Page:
Paolo Montagna (1)*, Malcolm McCulloch (2), Julie Trotter (3), Vincenzo Ricca (1), Marco Taviani (1)
1 Institute of Marine Sciences, National Research Council, 40129 Bologna, Italy
2 School of Earth and Environment, UWA Oceans Institute and ARC Centre of Excellence for Coral Reef Studies, The University of Western Australia, Crawley, WA, 6009, Australia
3 School of Earth and Environment and UWA Oceans Institute, The University of Western Australia, Crawley, WA, 6009, Australia
Attempts to decipher the role of the Southern Ocean in modulating past-climate has been particularly difficult due to the paucity of calcium carbonate-precipitating organisms, such as foraminifera, which are commonly used as paleoclimate archives in other oceans. Waters south of the Polar Front become undersaturated with respect to aragonite and calcite, strongly limiting carbonate accumulation and preservation. Cold-water corals are one of the few calcifying organisms that can cope with this corrosive environment, so are potential candidates for reconstructing temperature and pH records at high resolution (annual) over centennial timescales.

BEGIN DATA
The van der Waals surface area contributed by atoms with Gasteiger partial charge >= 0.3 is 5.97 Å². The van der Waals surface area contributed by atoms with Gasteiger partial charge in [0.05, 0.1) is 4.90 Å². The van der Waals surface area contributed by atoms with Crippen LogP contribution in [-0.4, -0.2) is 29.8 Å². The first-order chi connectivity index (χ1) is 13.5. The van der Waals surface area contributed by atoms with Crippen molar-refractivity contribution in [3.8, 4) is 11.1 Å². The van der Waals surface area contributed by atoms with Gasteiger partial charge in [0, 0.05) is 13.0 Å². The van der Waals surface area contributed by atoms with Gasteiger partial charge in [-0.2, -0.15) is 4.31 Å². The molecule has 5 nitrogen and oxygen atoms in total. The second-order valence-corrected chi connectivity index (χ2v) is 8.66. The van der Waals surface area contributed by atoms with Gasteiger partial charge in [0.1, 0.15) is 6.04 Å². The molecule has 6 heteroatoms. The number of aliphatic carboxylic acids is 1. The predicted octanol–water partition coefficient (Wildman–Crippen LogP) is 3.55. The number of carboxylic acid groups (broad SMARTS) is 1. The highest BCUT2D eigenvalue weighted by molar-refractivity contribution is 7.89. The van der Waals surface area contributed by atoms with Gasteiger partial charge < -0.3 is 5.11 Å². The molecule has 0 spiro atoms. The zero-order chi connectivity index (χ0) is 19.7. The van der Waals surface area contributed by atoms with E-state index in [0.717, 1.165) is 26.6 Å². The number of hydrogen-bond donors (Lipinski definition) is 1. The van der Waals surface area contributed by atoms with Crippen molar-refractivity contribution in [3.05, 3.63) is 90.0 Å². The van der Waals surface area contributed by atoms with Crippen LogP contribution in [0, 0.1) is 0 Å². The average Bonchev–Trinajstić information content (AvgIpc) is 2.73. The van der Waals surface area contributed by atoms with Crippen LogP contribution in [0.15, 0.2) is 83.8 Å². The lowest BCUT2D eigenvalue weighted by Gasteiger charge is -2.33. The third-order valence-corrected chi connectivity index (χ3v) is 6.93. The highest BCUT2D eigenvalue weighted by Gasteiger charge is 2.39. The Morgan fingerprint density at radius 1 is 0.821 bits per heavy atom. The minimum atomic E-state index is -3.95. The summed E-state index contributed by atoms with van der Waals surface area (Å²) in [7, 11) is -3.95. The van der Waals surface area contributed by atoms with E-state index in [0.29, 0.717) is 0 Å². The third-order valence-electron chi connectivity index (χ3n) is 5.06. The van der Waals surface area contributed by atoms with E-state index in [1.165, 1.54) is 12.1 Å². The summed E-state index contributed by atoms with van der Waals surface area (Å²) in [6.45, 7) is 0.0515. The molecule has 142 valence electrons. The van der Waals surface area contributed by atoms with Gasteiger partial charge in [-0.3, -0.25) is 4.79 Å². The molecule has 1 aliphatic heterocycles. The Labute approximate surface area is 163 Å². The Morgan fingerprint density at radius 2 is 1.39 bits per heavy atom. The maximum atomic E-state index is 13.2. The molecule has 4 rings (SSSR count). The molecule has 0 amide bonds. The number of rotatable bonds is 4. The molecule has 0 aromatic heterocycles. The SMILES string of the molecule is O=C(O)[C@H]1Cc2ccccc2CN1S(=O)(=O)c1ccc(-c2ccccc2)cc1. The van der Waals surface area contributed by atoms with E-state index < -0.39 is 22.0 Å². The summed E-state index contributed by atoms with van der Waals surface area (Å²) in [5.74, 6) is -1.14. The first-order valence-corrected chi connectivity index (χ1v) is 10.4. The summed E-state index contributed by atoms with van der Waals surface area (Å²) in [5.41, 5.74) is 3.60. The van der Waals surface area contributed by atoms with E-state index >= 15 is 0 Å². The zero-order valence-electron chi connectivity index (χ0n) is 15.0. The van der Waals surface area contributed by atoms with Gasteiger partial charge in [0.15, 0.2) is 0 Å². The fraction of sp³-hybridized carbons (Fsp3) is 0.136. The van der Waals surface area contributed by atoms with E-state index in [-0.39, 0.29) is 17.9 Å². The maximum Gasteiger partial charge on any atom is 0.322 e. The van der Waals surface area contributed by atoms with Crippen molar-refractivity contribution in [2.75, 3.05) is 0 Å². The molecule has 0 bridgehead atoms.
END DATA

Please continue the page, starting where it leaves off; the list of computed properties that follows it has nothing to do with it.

Trace elements and boron isotopes were measured in four specimens of the deep-sea coral Flabellum, retrieved live from the Ross Sea and offshore Bouvet Island at depths ranging between 390 and 760m. The specimens were sub-sampled along the growth axis and analysed using both quadrupole and MC-ICPMS methods.
The temperature-sensitive elements (Li/Mg and Sr/Ca) and the boron isotope (11B) pH proxy show a consistent pattern between different transects within each specimen, with excellent reproducibility, suggesting minimal influence from ‘vital effects’. Both the Li/Mg-derived temperatures and the 11B-derived pH of the younger portion of the corals are consistent with in-situ instrumental values. Importantly, these corals record a general trend of decreasing pH over the past few decades, as well as both warming and cooling trends which depend on the ambient water masses (High Salinity Shelf Water vs. Circumpolar Deep Water).
Specific geochemical signals encoded in the aragonite skeleton of the Antarctic corals are shown to be robust proxies for the physical and chemical properties of the water masses in which the corals grew. In particular, the Li/Mg and boron isotopic composition of the coral Flabellum vary with temperature and pH respectively, providing a new tool to reconstruct the variability of these key parameters in deep water environments.